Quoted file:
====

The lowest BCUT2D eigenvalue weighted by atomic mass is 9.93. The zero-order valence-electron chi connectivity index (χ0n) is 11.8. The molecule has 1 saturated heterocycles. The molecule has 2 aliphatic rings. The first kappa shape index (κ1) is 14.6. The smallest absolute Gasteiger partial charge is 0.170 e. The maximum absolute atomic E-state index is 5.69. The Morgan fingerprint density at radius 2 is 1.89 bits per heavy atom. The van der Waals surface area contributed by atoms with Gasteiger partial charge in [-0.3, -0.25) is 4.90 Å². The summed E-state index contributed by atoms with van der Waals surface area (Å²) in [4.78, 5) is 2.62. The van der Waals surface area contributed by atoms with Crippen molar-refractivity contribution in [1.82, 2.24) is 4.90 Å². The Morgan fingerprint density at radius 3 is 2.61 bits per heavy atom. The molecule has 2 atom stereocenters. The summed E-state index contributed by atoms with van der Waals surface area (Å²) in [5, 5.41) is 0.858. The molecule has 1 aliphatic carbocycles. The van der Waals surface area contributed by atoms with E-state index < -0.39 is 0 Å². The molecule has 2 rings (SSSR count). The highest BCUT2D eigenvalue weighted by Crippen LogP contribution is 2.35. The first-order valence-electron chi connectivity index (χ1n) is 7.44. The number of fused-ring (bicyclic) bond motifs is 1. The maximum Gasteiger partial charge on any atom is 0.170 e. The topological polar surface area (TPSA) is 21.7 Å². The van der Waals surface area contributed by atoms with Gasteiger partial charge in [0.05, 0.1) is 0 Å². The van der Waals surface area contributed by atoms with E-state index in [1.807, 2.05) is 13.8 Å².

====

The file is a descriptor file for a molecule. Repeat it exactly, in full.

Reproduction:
The lowest BCUT2D eigenvalue weighted by atomic mass is 9.93. The zero-order valence-electron chi connectivity index (χ0n) is 11.8. The molecule has 1 saturated heterocycles. The molecule has 2 aliphatic rings. The first kappa shape index (κ1) is 14.6. The smallest absolute Gasteiger partial charge is 0.170 e. The maximum absolute atomic E-state index is 5.69. The Morgan fingerprint density at radius 2 is 1.89 bits per heavy atom. The van der Waals surface area contributed by atoms with Gasteiger partial charge in [-0.3, -0.25) is 4.90 Å². The summed E-state index contributed by atoms with van der Waals surface area (Å²) in [4.78, 5) is 2.62. The van der Waals surface area contributed by atoms with Crippen molar-refractivity contribution in [1.82, 2.24) is 4.90 Å². The Morgan fingerprint density at radius 3 is 2.61 bits per heavy atom. The molecule has 2 atom stereocenters. The summed E-state index contributed by atoms with van der Waals surface area (Å²) in [5, 5.41) is 0.858. The molecule has 1 aliphatic carbocycles. The van der Waals surface area contributed by atoms with E-state index < -0.39 is 0 Å². The molecule has 2 rings (SSSR count). The highest BCUT2D eigenvalue weighted by Crippen LogP contribution is 2.35. The first-order valence-electron chi connectivity index (χ1n) is 7.44. The number of fused-ring (bicyclic) bond motifs is 1. The maximum Gasteiger partial charge on any atom is 0.170 e. The topological polar surface area (TPSA) is 21.7 Å². The van der Waals surface area contributed by atoms with Gasteiger partial charge in [0.05, 0.1) is 0 Å². The van der Waals surface area contributed by atoms with E-state index in [1.807, 2.05) is 13.8 Å².